Gone is the simple girl. She is gone. In her place stands a refugee, displaced from her “taken for granted” world and abruptly purged to a place of existence where no parent should ever be sent. Left standing alone with limited understanding from others, she is frequently handed platitudes, “You’re strong….You seem to be doing so good now….Be strong for your two other children…You will survive this.” And the small town girl listens as she is forced to exist in a converse and always complex world in a city of grief so massive that it drains her will every day. Why was this simple girl sent to wander the maze of a mammoth city, a city with streets as twisted and as gnarled as her emotions that now control her manic mind? The simple girl now thinks too deeply. She continues to grieve deeply with her every breath. How could she have been sent to this God forsaken place?

She is often reflective, totally oblivious to the bustle of life around her. She never planned for this place to be her home, but pretending to be elsewhere is not an option. She knows she cannot escape so she is resigned to enduring life in this barren concrete city whilst understanding that nothing in life is ever concrete. Sometimes she wanders listlessly through the streets of the city of grief, frightened by the concrete monsters that loom overhead. More forbidding obstacles she has never seen. Insurmountable, she tells herself. Will she ever find her way out of this cold concrete canyon? Will she ever return to even a semblance of her once simple life, where a thought was just a fleeting thought and not one with the power to become her master and control her emotions for days on end? Will there ever come a time when she can have a happy thought and not have it immediately followed with a sad thought like, look at what Ben lost when he left this world?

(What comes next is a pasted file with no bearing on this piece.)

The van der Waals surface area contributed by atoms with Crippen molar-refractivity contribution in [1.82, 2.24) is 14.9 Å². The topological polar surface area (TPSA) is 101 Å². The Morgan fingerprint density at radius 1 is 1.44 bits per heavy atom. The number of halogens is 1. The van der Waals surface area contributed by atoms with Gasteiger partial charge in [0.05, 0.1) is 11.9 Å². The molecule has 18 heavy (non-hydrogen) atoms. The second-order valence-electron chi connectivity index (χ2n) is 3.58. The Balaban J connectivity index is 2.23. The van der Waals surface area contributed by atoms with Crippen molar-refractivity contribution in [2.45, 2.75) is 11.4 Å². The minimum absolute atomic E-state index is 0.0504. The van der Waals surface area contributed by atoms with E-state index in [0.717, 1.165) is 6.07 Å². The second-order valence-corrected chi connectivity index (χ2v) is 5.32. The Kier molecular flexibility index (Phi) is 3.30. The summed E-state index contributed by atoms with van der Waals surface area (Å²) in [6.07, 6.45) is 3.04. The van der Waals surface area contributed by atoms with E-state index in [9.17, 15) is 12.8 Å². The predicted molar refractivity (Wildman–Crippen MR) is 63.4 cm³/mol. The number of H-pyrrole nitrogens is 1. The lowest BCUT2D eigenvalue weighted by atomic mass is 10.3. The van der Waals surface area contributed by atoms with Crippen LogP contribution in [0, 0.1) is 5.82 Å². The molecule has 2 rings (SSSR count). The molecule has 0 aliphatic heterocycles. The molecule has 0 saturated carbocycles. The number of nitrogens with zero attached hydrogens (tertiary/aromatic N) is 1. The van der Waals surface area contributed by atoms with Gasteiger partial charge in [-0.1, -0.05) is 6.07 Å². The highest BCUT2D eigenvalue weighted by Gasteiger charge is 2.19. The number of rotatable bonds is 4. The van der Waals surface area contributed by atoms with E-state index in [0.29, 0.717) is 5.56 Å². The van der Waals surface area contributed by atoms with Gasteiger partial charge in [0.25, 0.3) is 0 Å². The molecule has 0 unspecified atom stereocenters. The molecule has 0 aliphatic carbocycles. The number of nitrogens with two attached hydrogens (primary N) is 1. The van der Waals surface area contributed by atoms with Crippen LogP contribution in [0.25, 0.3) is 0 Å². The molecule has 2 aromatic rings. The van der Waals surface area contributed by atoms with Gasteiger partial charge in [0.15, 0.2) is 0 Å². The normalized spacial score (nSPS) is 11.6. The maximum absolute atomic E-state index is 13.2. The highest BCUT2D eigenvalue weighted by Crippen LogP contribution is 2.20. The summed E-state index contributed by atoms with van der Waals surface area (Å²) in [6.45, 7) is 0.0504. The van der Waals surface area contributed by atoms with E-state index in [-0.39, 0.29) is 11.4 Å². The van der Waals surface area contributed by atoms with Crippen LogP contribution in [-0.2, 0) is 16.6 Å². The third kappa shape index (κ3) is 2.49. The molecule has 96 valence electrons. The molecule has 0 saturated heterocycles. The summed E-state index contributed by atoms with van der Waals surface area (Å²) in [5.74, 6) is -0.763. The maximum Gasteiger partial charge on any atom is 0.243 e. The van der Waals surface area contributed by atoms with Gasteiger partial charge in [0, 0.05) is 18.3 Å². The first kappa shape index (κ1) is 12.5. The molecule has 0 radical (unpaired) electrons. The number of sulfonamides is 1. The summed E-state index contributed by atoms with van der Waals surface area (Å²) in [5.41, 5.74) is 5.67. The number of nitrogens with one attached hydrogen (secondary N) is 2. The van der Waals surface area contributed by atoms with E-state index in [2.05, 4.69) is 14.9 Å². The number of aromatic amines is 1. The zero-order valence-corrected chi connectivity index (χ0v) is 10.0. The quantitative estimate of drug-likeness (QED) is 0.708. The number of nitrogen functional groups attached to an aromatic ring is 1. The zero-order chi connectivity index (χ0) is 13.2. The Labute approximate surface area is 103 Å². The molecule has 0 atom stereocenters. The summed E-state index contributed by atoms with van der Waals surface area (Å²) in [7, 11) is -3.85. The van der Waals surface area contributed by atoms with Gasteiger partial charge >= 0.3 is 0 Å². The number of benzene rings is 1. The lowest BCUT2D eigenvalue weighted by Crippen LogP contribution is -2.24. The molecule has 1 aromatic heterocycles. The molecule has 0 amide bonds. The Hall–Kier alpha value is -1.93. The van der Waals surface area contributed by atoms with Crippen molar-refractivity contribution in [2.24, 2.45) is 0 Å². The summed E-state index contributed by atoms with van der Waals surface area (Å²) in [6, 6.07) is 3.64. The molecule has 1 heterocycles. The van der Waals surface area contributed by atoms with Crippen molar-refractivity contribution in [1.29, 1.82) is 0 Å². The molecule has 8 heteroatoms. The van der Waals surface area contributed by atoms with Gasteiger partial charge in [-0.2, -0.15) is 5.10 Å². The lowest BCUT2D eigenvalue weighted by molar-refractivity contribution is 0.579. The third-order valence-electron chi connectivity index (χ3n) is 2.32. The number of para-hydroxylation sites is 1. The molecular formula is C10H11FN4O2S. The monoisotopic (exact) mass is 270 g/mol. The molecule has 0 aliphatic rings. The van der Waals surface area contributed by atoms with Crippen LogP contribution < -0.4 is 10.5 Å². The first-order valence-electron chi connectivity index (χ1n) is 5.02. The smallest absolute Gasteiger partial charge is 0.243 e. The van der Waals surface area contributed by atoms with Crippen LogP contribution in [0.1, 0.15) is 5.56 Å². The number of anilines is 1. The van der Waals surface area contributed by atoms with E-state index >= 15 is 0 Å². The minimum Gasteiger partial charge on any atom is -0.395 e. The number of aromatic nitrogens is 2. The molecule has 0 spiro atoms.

She walks in the valley of the concrete monsters that tower above her, all of them casting shadows on her, behind her, alongside her, no matter which direction she turns. Please just let me see the light, she begs, as she seeks a glimpse of the light beyond the formidable monsters. Let me see some light. And then the demons pounce on her, coming out of nowhere, with no warning, and attacking as she crosses the intersections of one street and one dark alley after the other as she tries to find her way out of the maze. They are vicious and unrelenting, those demons. Leave me alone, she screams, as she hurries past another dark alley that harbors the demons spewing out glimpses of her happy past.

She continues her trek down one side street after the other, dizzied from being turned this way and that in this gruesome maze of grief that has no end. She searches for what is no more. It is lost. She is lost. She struggles to gain a sense of direction. Which side street leads back toward the simple life she used to live? Somewhere in this maze, in this hopeless, hapless mess of side streets, she hopes to find peace. And she hopes beyond hope, if she ever does break free from the bottom of the canyon of concrete monsters that constantly shadow her with grief, that there will remain at least a tiny fragment of the person she used to be…..way back when.

As darkness descends upon another day, she longs for the innocent star-filled nights of long ago when she could see the stars and she believed, as she was told, that if you were good, life would be good to you. Her mind and her body have grown weary from waking to this maze every day, tired of walking the side streets in this barren concrete city of grief from dawn until the early hours of the next day. Day after day she continues to search for her way out, for her way back home.

But for now she is lost in the side streets of life.